bardic


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bard 1

 (bärd)
n.
1. One of an ancient Celtic order of minstrel poets who composed and recited verses celebrating the legendary exploits of chieftains and heroes.
2. A poet, especially a lyric poet.

[Middle English, from Irish and Scottish Gaelic bard and from Welsh bardd; see gwerə- in Indo-European roots.]

bard′ic adj.

bard 2

also barde  (bärd)
n.
A piece of armor used to protect or ornament a horse.
tr.v. bard·ed, bard·ing, bards
1. To equip (a horse) with bards.
2. To cover (meat) in thin pieces of bacon or fat to preserve moisture during cooking.

[Middle English barde, from Old French, from Old Italian barda, from Arabic barda'a, packsaddle, from Persian pardah; see purdah.]
ThesaurusAntonymsRelated WordsSynonymsLegend:
Adj.1.bardic - being a bard or relating to a bard's poetrybardic - being a bard or relating to a bard's poetry; "bardic poetry"
Translations

bardic

adj poetry etcbardisch
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References in periodicals archive ?
THE grandson of a Llanrwst man who emigrated to Australia and later presented the 1937 bardic chair visited the Maes yesterday The Very Reverend Christopher Armstrong, of the Archdiocese for the Military Services in Washington DC, was keen to locate the chair which was escorted to Wales by his grandfather, Edward Absalom Rawson, for the National Eisteddfod at Machynlleth.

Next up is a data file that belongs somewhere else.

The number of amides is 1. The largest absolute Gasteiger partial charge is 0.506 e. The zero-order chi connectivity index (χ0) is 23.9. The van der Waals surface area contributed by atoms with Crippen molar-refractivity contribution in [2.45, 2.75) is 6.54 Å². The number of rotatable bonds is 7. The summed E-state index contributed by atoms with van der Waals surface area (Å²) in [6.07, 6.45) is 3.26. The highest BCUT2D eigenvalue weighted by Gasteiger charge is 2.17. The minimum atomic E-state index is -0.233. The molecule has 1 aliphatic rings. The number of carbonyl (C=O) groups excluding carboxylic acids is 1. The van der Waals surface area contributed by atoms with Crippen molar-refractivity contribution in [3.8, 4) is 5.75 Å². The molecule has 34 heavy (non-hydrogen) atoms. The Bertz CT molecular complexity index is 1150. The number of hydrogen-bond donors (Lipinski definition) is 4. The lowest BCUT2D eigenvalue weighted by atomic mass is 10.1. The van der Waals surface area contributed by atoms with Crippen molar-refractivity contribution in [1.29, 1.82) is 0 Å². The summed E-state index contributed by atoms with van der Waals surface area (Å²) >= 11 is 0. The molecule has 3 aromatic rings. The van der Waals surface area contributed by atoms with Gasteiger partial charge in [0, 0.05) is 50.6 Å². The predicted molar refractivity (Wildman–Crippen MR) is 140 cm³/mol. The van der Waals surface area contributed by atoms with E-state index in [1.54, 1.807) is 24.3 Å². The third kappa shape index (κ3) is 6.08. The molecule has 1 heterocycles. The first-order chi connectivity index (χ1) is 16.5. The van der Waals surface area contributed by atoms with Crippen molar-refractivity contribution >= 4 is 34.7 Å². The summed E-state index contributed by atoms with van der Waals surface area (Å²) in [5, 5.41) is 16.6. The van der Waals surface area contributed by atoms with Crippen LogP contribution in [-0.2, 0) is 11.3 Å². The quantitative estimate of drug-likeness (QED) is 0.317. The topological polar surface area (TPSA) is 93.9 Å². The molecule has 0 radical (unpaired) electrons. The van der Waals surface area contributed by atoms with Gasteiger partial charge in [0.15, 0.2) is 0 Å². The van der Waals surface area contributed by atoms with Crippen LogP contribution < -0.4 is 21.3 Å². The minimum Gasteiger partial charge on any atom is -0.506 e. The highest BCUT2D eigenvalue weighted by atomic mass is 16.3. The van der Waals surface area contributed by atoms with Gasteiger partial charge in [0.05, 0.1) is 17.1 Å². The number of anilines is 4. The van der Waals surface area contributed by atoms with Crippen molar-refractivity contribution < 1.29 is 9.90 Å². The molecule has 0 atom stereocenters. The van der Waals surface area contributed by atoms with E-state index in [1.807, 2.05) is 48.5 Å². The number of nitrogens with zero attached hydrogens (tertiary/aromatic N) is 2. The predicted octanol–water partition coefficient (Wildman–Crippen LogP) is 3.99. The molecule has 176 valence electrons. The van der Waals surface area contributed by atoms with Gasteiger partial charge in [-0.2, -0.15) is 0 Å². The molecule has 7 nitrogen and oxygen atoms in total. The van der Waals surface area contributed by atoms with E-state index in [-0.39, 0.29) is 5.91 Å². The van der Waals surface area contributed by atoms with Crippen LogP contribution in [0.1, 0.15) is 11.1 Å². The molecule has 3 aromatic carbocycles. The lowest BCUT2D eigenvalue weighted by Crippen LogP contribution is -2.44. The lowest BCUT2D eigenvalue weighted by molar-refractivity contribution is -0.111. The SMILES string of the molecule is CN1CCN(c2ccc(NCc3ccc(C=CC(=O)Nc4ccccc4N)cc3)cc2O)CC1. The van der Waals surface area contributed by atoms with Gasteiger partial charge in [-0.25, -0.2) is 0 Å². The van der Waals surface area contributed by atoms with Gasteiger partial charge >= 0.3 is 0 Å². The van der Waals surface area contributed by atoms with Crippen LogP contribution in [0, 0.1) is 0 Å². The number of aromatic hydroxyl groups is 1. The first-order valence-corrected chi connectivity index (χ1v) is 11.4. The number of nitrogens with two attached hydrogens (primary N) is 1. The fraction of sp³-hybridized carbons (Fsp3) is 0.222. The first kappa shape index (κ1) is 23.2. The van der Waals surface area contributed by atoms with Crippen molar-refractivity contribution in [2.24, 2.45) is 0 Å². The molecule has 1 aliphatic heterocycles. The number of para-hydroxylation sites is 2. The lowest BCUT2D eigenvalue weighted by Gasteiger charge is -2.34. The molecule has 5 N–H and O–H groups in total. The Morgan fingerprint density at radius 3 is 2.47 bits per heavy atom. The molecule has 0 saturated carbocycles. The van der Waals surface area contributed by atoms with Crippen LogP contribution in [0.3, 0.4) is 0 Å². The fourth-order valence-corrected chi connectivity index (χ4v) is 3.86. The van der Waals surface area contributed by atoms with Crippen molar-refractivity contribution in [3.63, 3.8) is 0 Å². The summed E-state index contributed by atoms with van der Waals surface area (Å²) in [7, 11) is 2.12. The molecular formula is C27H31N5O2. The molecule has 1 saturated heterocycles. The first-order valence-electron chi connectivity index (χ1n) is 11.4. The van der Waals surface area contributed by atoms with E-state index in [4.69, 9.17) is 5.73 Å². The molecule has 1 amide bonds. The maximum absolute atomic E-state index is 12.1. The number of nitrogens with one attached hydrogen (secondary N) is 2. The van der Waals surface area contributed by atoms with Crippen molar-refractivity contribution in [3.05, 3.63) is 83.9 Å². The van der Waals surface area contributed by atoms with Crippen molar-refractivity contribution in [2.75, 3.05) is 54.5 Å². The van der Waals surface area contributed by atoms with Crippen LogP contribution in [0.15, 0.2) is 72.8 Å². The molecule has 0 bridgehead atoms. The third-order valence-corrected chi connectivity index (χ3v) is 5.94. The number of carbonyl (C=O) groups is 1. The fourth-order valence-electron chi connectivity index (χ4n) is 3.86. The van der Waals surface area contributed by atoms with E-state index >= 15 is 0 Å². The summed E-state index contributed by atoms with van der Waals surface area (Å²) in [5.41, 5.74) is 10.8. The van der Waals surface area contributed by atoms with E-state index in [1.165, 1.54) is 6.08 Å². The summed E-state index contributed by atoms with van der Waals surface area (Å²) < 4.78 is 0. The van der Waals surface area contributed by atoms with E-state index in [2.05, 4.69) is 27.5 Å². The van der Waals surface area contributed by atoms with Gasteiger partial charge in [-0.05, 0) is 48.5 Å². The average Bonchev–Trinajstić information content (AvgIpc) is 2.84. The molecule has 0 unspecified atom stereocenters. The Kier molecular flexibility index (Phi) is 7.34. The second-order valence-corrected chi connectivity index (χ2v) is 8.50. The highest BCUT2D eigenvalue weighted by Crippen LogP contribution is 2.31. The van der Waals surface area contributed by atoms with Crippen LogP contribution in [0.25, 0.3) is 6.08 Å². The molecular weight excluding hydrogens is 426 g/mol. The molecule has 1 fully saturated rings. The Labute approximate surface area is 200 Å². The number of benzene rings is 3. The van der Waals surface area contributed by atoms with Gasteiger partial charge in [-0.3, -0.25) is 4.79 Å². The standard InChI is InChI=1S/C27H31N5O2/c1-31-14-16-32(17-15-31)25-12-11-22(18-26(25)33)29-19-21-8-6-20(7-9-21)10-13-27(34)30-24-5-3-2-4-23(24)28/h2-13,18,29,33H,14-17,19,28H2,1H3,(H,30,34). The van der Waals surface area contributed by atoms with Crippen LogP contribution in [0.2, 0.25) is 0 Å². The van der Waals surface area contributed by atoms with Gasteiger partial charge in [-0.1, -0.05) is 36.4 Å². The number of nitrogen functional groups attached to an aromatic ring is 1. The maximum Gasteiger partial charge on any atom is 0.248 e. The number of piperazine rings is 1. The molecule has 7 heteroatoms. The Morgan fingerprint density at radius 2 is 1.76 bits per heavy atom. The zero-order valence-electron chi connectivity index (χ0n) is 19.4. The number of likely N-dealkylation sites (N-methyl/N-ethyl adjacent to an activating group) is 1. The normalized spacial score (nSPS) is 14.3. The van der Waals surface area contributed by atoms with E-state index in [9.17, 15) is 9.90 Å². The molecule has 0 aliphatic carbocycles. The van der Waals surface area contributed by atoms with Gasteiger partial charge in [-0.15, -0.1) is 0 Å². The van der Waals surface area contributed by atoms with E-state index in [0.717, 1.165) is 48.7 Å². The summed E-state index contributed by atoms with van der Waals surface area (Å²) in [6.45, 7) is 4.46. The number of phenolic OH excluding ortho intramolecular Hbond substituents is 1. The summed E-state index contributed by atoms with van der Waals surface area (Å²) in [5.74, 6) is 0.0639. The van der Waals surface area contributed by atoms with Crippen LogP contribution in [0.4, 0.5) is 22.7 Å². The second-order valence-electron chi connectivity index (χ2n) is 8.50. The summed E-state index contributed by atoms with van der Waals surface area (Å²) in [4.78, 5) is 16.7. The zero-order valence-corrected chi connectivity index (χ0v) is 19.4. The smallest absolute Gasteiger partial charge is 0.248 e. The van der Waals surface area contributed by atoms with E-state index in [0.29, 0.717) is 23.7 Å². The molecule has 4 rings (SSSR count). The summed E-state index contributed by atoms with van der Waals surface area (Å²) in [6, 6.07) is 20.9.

Home to Hedd Wyn and his 13 siblings, the farmhouse has three bedrooms, which now display five of the bardic chairs won by the poet at local and provincial Eisteddfodau.
When she was finally cleared to play in a basketball game nearly a month into the season, Stevenson guard Ava Bardic had to adjust not only to varsity speed but varsity speed as a freshman.
Private Evans, of the Royal Welch Fusiliers, had been awarded the Bardic chair for his poem, Yr Arwr (The Hero).
In honour and respect for his memory, the Bardic Chair was draped in a black cloth.
Ossianic Unconformities: Bardic Poetry in the Industrial Age
I don't know if I have ever seen such a powerful collection of Gaelic poetry, even the books on the different centuries of Gaelic bardic verse that appeared over the years.
ABCD ABSCOND ABDC ABDUCT ACBD ASCRIBED ACDB ASCENDIBLE ADBC ROADBLOCK ADCB TRADUCIBLE BACD BACKED BADC BARDIC BCAB BROCADE BCDA HERBICIDAL BDAC BIRDWATCHER BDCA BIRDCAGE CABD CARBIDE CADB CANDLEBERRY CBAD CUPBOARD CBDA CUBOIDAL CDAB CREDITABLE CDBA CUDBEAR DABC DIABETIC DACB DANCEABLE DBAC DEBAUCH DBCA DISBOSCATION DCAB EDUCABLE DCBA DECUBITAL 2.
Some topics explored include medieval Irish genealogies and genetics, the Turnberry Band, James the Usurper of Desmond, church reform in Connacht, heresy in Ireland in the 13th and 14th centuries, the court poet in early Ireland, and biblical allusions in Irish bardic religious poetry.
He was also an enthusiastic supporter of the Bardic movement which sought to encourage a revival of Welsh language and culture by holding Eisteddfodau - competitive festivals where prizes were offered for music, song, poetry and historical essays.
The rods were discovered in the killing fields of Flanders near to where the poet Hedd Wyn - the bardic name of Ellis Humphrey Evans, who famously won the 1917 National Eisteddfod chair posthumously - was mortally wounded.
A great nature poet, Clarke has an energising relish for words as themselves ('froth and flummery') and although she writes in English has been much-influenced by the bardic tradition of poetry in Welsh.